The current fights over immigration reform, the new U.S.-Korean free-trade agreement and the vast profits but limited taxes paid by private-equity firms are all previews of the 2008 election. What they have in common is that they all deal in one way or another with the impact of globalization.
And the political dynamics of the issue are being reshaped before our eyes. Pundits who are focused on health care and Iraq, which are of course critically important, should realize: Globalization is the sleeper issue in the race - and it could wake up, big-time.
Until recently, our path to globalization was guided by our political and big business leaders with the acquiescence of the public. But with the fierce popular rejection of the immigration bill, the public is demanding a larger role. Every Red State Democrat in the Senate running for reelection - and 23 of all 33 senators running for reelection in 2008 - voted against the Bush-Kennedy-McCain immigration legislation. Similarly, senators running for reelection in 2008 are more likely than their colleagues to oppose the renewal of the Presidents fast-track trade authority, which makes it easier to pass international trade agreements.
Globalization has been a net plus for the American economy. But its social and economic costs have been disproportionately imposed on middle- and lower-middle-class workaday Americans who are squeezed between the arrival of low-cost immigrant labor, on the one hand, and outsourcing and foreign competition on the other. Meanwhile, the benefits of low-cost labor and expanded foreign trade have gone largely to already well-to-do executives and financial managers.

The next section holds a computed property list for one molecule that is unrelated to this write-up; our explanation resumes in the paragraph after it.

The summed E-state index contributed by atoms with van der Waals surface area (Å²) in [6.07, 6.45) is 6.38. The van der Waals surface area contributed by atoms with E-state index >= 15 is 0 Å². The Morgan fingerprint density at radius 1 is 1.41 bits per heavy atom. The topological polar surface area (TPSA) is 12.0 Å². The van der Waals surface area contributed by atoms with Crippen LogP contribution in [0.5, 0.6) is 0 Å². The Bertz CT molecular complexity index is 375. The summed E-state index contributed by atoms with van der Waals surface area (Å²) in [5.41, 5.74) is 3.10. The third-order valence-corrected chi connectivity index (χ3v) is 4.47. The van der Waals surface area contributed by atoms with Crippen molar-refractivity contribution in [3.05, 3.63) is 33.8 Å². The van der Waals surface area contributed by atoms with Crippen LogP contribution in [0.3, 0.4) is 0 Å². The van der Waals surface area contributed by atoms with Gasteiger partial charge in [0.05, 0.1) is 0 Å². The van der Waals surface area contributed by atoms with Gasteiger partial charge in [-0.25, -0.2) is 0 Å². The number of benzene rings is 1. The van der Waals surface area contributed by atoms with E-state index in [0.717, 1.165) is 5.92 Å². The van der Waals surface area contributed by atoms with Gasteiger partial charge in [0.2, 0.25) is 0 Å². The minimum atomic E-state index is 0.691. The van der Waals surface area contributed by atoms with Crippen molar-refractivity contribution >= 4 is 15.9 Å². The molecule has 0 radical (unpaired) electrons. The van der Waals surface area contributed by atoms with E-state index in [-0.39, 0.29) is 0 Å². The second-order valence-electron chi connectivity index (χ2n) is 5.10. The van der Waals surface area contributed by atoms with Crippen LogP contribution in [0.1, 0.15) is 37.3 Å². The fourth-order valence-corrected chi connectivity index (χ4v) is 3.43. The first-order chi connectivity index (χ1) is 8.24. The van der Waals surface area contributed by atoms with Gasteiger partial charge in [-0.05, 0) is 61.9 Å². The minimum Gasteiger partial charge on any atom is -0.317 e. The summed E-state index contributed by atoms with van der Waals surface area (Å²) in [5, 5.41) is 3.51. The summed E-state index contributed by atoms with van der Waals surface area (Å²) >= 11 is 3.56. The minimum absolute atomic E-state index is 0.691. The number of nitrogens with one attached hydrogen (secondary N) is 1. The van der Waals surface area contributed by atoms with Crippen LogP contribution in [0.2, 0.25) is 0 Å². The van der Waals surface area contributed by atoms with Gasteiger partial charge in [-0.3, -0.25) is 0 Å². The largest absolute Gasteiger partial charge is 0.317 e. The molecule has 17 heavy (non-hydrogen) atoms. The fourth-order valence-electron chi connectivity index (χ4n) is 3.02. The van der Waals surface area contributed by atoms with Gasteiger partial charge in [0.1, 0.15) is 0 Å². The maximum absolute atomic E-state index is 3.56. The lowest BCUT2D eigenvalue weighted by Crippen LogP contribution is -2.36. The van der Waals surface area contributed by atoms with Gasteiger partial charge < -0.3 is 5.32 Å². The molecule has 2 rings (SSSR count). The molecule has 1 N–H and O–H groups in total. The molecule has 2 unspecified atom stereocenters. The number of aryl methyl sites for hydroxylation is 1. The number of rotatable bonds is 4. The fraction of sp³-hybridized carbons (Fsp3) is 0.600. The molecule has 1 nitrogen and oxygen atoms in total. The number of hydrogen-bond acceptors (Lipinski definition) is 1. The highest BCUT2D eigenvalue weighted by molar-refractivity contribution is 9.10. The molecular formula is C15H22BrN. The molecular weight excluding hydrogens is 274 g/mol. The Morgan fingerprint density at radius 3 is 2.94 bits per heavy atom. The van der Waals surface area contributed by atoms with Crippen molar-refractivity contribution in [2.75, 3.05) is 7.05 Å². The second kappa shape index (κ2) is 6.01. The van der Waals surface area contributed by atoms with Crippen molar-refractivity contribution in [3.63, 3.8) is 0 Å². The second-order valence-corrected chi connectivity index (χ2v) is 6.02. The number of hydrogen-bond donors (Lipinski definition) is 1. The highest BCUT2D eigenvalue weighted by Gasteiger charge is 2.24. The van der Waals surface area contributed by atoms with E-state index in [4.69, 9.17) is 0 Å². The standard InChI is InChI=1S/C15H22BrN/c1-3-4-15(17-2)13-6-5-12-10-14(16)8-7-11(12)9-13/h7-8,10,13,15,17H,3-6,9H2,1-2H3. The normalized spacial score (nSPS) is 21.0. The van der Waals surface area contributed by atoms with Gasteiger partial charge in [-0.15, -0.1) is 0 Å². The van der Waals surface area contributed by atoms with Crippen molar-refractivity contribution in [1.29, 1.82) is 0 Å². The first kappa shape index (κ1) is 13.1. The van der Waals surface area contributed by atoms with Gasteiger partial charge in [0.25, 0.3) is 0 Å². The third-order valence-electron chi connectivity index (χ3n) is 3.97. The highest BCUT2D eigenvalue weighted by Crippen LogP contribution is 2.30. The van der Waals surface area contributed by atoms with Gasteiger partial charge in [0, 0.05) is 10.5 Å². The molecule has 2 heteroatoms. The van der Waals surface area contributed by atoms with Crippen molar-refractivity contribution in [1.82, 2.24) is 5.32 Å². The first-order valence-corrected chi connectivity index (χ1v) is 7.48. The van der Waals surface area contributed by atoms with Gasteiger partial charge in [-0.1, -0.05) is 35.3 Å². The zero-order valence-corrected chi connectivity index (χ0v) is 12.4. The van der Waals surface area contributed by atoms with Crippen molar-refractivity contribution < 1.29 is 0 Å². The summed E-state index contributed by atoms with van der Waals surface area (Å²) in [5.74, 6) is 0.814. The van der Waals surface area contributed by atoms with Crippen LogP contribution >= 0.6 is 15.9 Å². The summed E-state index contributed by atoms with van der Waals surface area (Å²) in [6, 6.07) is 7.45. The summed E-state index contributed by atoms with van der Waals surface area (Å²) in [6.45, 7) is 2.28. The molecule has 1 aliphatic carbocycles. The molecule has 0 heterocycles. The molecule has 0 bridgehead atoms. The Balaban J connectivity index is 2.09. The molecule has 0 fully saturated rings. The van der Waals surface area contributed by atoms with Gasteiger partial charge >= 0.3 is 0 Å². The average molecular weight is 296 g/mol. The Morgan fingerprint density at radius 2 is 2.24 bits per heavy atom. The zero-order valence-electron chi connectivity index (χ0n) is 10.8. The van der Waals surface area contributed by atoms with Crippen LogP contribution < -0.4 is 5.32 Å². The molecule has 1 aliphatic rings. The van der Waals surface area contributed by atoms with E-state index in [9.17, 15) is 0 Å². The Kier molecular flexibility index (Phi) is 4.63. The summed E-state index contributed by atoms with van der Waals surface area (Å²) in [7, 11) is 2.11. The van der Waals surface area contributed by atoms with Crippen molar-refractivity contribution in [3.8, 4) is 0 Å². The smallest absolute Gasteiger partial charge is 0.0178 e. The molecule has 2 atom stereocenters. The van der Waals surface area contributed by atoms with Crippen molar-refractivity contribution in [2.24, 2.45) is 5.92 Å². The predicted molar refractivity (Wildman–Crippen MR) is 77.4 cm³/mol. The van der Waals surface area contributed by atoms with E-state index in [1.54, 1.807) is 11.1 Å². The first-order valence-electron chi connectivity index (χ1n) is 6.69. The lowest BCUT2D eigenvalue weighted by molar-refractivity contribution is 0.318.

The full political impact of globalization has been obscured because its generally Republicans who have picked up on the social costs, generally Democrats on the economic costs. It was largely Republicans who led the fight against the legalization of 12 million undocumented immigrants. It has been largely Democrats who have fought free-trade agreements and favorable tax treatment for private-equity firms.
But it is America at large that has been roiled by the impact of globalization, and both parties will be maneuvering to take advantage of the backlash. Thats because globalization, for all its virtues, threatens to devalue American citizenship, reduce American sovereignty and exacerbate economic inequality.
U.S. citizenship means far less to the countrys globe-trotting elites than it does to the average American. Thats why so many voters saw the immigration-reform bill as a fire sale on citizenship. Both left and right are sensitive to the loss of American sovereignty. The right is fearful of turning over part of American foreign policy to the moral swamp at the UN, and the left worries about the ways in which the World Trade Organization, which seems to benefit China more than the U.S., limits our ability to protect American workers.
The Democrats, and to a lesser extent the Republicans, are increasingly sensitive, at a time of vast new fortunes but slow income gains for the middle class, to growing disparities in wealth - symbolized by the big money being made on Wall Street by international private-equity companies whose benefits for the overall economy are questionable.
There will no doubt be warnings that in 2008 the publics provincialism could push the country in the direction of Lou Dobbs-like isolationism. But the mood of the country is skeptical, not isolationist.
Much of the public is asking its would-be political leaders to put up a yellow caution flag to slow down the process of global integration so that we can better adapt to the changes it imposes. The 2008 presidential nominees will have to explain to a doubting public just how they hope to navigate the choppy waters between the Scylla of isolationism and the Charybdis of breakneck globalization.
Original Source: http://www.nydailynews.com/opinions/2007/07/08/2007-07-08_in_08_campaign_its_the_global_economy_st.html